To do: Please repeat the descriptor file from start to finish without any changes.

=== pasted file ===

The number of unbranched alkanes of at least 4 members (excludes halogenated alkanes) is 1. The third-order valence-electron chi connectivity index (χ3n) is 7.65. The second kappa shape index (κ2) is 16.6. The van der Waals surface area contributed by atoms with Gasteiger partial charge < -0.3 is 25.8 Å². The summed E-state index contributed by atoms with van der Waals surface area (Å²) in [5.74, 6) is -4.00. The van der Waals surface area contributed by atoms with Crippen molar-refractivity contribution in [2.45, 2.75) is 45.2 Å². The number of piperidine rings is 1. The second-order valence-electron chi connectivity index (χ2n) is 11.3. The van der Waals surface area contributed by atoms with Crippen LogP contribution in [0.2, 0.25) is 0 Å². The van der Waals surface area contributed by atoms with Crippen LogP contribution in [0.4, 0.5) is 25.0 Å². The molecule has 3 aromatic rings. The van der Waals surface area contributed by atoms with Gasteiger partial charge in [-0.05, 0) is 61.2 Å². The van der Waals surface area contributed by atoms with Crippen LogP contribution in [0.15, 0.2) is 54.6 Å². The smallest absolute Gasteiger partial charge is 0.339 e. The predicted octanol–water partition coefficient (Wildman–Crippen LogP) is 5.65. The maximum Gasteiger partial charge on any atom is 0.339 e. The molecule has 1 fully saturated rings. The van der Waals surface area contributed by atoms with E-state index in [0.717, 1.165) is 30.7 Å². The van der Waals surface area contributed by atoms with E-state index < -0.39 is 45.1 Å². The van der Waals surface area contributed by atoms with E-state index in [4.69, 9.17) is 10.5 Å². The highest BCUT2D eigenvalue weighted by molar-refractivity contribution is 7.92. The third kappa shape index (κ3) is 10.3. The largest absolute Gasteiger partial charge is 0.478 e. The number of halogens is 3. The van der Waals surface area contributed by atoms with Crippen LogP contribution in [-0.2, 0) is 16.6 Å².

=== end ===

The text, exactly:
The number of unbranched alkanes of at least 4 members (excludes halogenated alkanes) is 1. The third-order valence-electron chi connectivity index (χ3n) is 7.65. The second kappa shape index (κ2) is 16.6. The van der Waals surface area contributed by atoms with Gasteiger partial charge < -0.3 is 25.8 Å². The summed E-state index contributed by atoms with van der Waals surface area (Å²) in [5.74, 6) is -4.00. The van der Waals surface area contributed by atoms with Crippen molar-refractivity contribution in [2.45, 2.75) is 45.2 Å². The number of piperidine rings is 1. The second-order valence-electron chi connectivity index (χ2n) is 11.3. The van der Waals surface area contributed by atoms with Crippen LogP contribution in [0.2, 0.25) is 0 Å². The van der Waals surface area contributed by atoms with Crippen LogP contribution in [0.4, 0.5) is 25.0 Å². The molecule has 3 aromatic rings. The van der Waals surface area contributed by atoms with Gasteiger partial charge in [-0.05, 0) is 61.2 Å². The van der Waals surface area contributed by atoms with Crippen LogP contribution in [0.15, 0.2) is 54.6 Å². The smallest absolute Gasteiger partial charge is 0.339 e. The predicted octanol–water partition coefficient (Wildman–Crippen LogP) is 5.65. The maximum Gasteiger partial charge on any atom is 0.339 e. The molecule has 1 fully saturated rings. The van der Waals surface area contributed by atoms with E-state index in [0.717, 1.165) is 30.7 Å². The van der Waals surface area contributed by atoms with E-state index < -0.39 is 45.1 Å². The van der Waals surface area contributed by atoms with E-state index in [4.69, 9.17) is 10.5 Å². The highest BCUT2D eigenvalue weighted by molar-refractivity contribution is 7.92. The third kappa shape index (κ3) is 10.3. The largest absolute Gasteiger partial charge is 0.478 e. The number of halogens is 3. The van der Waals surface area contributed by atoms with Crippen LogP contribution in [-0.2, 0) is 16.6 Å².